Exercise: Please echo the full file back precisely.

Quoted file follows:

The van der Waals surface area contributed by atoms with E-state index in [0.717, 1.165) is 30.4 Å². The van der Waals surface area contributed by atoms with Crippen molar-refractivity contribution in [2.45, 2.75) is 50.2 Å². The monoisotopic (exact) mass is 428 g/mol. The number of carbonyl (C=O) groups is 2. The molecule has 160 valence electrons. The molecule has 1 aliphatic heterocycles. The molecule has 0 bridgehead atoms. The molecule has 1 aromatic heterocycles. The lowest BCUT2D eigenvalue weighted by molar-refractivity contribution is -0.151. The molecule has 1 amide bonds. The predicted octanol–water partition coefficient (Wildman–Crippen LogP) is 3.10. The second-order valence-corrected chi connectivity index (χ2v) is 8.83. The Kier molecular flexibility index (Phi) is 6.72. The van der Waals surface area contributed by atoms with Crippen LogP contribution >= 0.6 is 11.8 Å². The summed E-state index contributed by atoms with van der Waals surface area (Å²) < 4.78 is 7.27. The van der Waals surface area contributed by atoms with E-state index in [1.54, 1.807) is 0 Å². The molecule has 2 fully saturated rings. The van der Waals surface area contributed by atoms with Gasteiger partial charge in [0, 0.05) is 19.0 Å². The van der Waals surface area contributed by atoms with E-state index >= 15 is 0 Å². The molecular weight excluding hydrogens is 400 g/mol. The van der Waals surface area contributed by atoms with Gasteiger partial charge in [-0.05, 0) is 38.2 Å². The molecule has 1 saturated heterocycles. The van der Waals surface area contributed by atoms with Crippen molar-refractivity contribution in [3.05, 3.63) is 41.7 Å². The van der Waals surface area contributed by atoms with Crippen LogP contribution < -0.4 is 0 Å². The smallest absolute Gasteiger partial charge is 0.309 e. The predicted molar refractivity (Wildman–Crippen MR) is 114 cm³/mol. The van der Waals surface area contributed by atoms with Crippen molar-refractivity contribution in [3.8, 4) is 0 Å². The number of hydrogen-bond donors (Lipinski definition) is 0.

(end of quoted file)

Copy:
The van der Waals surface area contributed by atoms with E-state index in [0.717, 1.165) is 30.4 Å². The van der Waals surface area contributed by atoms with Crippen molar-refractivity contribution in [2.45, 2.75) is 50.2 Å². The monoisotopic (exact) mass is 428 g/mol. The number of carbonyl (C=O) groups is 2. The molecule has 160 valence electrons. The molecule has 1 aliphatic heterocycles. The molecule has 0 bridgehead atoms. The molecule has 1 aromatic heterocycles. The lowest BCUT2D eigenvalue weighted by molar-refractivity contribution is -0.151. The molecule has 1 amide bonds. The predicted octanol–water partition coefficient (Wildman–Crippen LogP) is 3.10. The second-order valence-corrected chi connectivity index (χ2v) is 8.83. The Kier molecular flexibility index (Phi) is 6.72. The van der Waals surface area contributed by atoms with Crippen LogP contribution >= 0.6 is 11.8 Å². The summed E-state index contributed by atoms with van der Waals surface area (Å²) < 4.78 is 7.27. The van der Waals surface area contributed by atoms with E-state index in [1.54, 1.807) is 0 Å². The molecule has 2 fully saturated rings. The van der Waals surface area contributed by atoms with Gasteiger partial charge in [0, 0.05) is 19.0 Å². The van der Waals surface area contributed by atoms with E-state index >= 15 is 0 Å². The molecular weight excluding hydrogens is 400 g/mol. The van der Waals surface area contributed by atoms with Gasteiger partial charge in [-0.05, 0) is 38.2 Å². The molecule has 1 saturated heterocycles. The van der Waals surface area contributed by atoms with Crippen molar-refractivity contribution in [3.05, 3.63) is 41.7 Å². The van der Waals surface area contributed by atoms with Crippen LogP contribution < -0.4 is 0 Å². The smallest absolute Gasteiger partial charge is 0.309 e. The predicted molar refractivity (Wildman–Crippen MR) is 114 cm³/mol. The van der Waals surface area contributed by atoms with Crippen molar-refractivity contribution in [3.8, 4) is 0 Å². The number of hydrogen-bond donors (Lipinski definition) is 0.